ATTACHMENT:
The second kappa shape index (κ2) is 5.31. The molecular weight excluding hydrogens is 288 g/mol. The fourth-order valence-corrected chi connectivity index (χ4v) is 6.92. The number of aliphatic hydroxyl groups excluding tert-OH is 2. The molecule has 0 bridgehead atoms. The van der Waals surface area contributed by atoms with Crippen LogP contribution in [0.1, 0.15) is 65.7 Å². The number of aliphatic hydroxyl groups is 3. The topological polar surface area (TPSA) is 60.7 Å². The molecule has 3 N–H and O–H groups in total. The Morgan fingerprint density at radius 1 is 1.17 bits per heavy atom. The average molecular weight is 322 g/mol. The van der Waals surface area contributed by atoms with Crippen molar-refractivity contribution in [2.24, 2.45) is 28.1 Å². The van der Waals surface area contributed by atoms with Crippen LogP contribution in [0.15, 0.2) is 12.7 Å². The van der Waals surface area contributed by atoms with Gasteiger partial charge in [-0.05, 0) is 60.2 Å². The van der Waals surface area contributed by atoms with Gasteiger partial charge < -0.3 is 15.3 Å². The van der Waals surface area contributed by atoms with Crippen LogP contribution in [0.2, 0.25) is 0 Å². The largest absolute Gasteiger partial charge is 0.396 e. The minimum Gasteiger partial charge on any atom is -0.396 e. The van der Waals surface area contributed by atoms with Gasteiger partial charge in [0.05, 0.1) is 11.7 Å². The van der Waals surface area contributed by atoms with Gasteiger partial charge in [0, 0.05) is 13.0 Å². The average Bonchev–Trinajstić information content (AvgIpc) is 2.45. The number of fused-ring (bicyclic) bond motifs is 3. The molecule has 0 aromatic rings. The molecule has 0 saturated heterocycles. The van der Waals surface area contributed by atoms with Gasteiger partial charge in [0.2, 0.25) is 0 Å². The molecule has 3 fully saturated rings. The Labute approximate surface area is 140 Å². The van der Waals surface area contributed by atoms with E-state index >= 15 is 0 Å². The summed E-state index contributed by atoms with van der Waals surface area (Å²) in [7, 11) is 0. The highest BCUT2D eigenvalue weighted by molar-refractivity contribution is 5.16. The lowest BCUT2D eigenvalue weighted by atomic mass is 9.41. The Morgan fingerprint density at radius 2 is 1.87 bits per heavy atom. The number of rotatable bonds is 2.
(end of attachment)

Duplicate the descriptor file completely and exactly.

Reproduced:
The second kappa shape index (κ2) is 5.31. The molecular weight excluding hydrogens is 288 g/mol. The fourth-order valence-corrected chi connectivity index (χ4v) is 6.92. The number of aliphatic hydroxyl groups excluding tert-OH is 2. The molecule has 0 bridgehead atoms. The van der Waals surface area contributed by atoms with Crippen LogP contribution in [0.1, 0.15) is 65.7 Å². The number of aliphatic hydroxyl groups is 3. The topological polar surface area (TPSA) is 60.7 Å². The molecule has 3 N–H and O–H groups in total. The Morgan fingerprint density at radius 1 is 1.17 bits per heavy atom. The average molecular weight is 322 g/mol. The van der Waals surface area contributed by atoms with Crippen molar-refractivity contribution in [2.24, 2.45) is 28.1 Å². The van der Waals surface area contributed by atoms with Crippen LogP contribution in [0.15, 0.2) is 12.7 Å². The van der Waals surface area contributed by atoms with Gasteiger partial charge in [-0.05, 0) is 60.2 Å². The van der Waals surface area contributed by atoms with Gasteiger partial charge < -0.3 is 15.3 Å². The van der Waals surface area contributed by atoms with Crippen LogP contribution in [0.2, 0.25) is 0 Å². The largest absolute Gasteiger partial charge is 0.396 e. The minimum Gasteiger partial charge on any atom is -0.396 e. The van der Waals surface area contributed by atoms with Gasteiger partial charge in [0.05, 0.1) is 11.7 Å². The van der Waals surface area contributed by atoms with Gasteiger partial charge in [0, 0.05) is 13.0 Å². The average Bonchev–Trinajstić information content (AvgIpc) is 2.45. The number of fused-ring (bicyclic) bond motifs is 3. The molecule has 0 aromatic rings. The molecule has 0 saturated heterocycles. The van der Waals surface area contributed by atoms with Gasteiger partial charge in [0.2, 0.25) is 0 Å². The molecule has 3 fully saturated rings. The Labute approximate surface area is 140 Å². The van der Waals surface area contributed by atoms with E-state index >= 15 is 0 Å². The summed E-state index contributed by atoms with van der Waals surface area (Å²) in [7, 11) is 0. The highest BCUT2D eigenvalue weighted by molar-refractivity contribution is 5.16. The lowest BCUT2D eigenvalue weighted by atomic mass is 9.41. The Morgan fingerprint density at radius 2 is 1.87 bits per heavy atom. The number of rotatable bonds is 2.